This has been a very helpful and good discussion, thanks! In the summer I'll have to find something else, unless I have a mega fan in my bedroom and take a cool shower before treadmilling to keep me cool. I don't do well in the heat at all. I'll probably join TWU's health club so I can use the pool.
I try to exercise three times a week, moderately. I usually burn about 350 calories at a time. I do break a sweat, and I don't do well in the heat, so right after exercise I tend to be very wobbly. It's usually about an hour, maybe two, after working out before I'm back to normal. (At least *my* normal!) As far as I can tell, moderate exercise hasn't brought on a relapse.
I was diagnosed with MS this past January (2010) and am still recovering from a major episode of numbness of my entire body (below breasts downward). I'm still partilly numb--my hands in particular, and have tightening in my left leg, numb patches in the bottoms of my feet, weak lower legs.
This week I decided to join a gym and got an exercise plan from a trainer who knows MS issues and took into consideration my limitations. He gave me a very light program to follow to start with, and even that made me dizzy and light-headed after a while, but I think it will be OK if I take some breaks and drink cold water. He also recommended the water class. I have issues with both heat and cold, and the last time I tried pool exercises, even with the heated pool, I got chills which caused a lot of cramping in my body. I'm leery about trying the water class, but might give it a try & see what happens.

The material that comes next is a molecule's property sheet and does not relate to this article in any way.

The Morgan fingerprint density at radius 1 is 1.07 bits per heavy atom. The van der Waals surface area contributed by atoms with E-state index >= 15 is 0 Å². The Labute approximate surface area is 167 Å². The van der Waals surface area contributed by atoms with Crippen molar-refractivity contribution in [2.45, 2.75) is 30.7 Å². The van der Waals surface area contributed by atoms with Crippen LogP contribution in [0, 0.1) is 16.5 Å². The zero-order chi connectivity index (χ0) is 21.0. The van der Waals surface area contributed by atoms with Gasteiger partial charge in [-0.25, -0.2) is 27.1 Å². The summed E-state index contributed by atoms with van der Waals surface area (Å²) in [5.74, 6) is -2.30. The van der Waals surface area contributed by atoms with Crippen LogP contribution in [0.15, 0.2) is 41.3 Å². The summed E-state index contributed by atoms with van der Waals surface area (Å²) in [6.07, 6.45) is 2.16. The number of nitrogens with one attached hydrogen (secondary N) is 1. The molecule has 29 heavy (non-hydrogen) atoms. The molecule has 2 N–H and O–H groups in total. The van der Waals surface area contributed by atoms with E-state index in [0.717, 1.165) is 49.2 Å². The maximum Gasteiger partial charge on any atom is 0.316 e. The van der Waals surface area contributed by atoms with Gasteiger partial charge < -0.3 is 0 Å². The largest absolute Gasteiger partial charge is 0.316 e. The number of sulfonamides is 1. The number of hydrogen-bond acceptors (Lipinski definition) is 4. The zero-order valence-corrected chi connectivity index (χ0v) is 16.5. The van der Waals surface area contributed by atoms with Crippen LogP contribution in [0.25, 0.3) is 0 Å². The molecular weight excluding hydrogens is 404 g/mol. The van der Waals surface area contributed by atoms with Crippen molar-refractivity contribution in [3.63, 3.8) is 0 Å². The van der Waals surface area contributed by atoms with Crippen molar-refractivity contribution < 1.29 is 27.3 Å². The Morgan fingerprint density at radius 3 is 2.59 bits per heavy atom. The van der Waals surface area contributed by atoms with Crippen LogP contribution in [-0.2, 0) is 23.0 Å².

I haven't been to a gym in at least two years, nor had much exercise to speak of in that time, so I was sad (but not surprised) to see how much tone and strength I've lost. This time around my gym experience will be a little different, I think!
I don't do well in the cold, either. I guess you can say that I'm just like Goldilocks. I have to have the perfect temperature, or I'm miserable.
Right now, I'm walking on my treadmill for exercise on a moderate to low speed. I can't do any kind of elevation because I will stumble, but I do get some exercise out of this. I turn on my ceiling fan and lay underneath it when I finish.
I can relate to not exercising for years before diagnosis. I wonder if getting a personal trainer would help you. Maybe if you ask around at your gym to find someone that is familiar with MS, you can find someone to help you build your strength on a very gradual plan. Whatever you do, don't push yourself. Stop, like you're doing, if you get light headed or dizzy.
When I feel an internal tremor coming on, it's too late--I've overdone it. Then, I'm crashed out for the day and if it's severe enough, the next day. For some reason, I never know how much is too much. I suspect that it is that way with lots of people with MS. So making a mental note of how much I tolerated the time before is a must for me. It's that way with any activity including housekeeping. Today, I've overdone it, so I will spend the rest of my day at the computer or laying on the couch. Bummer.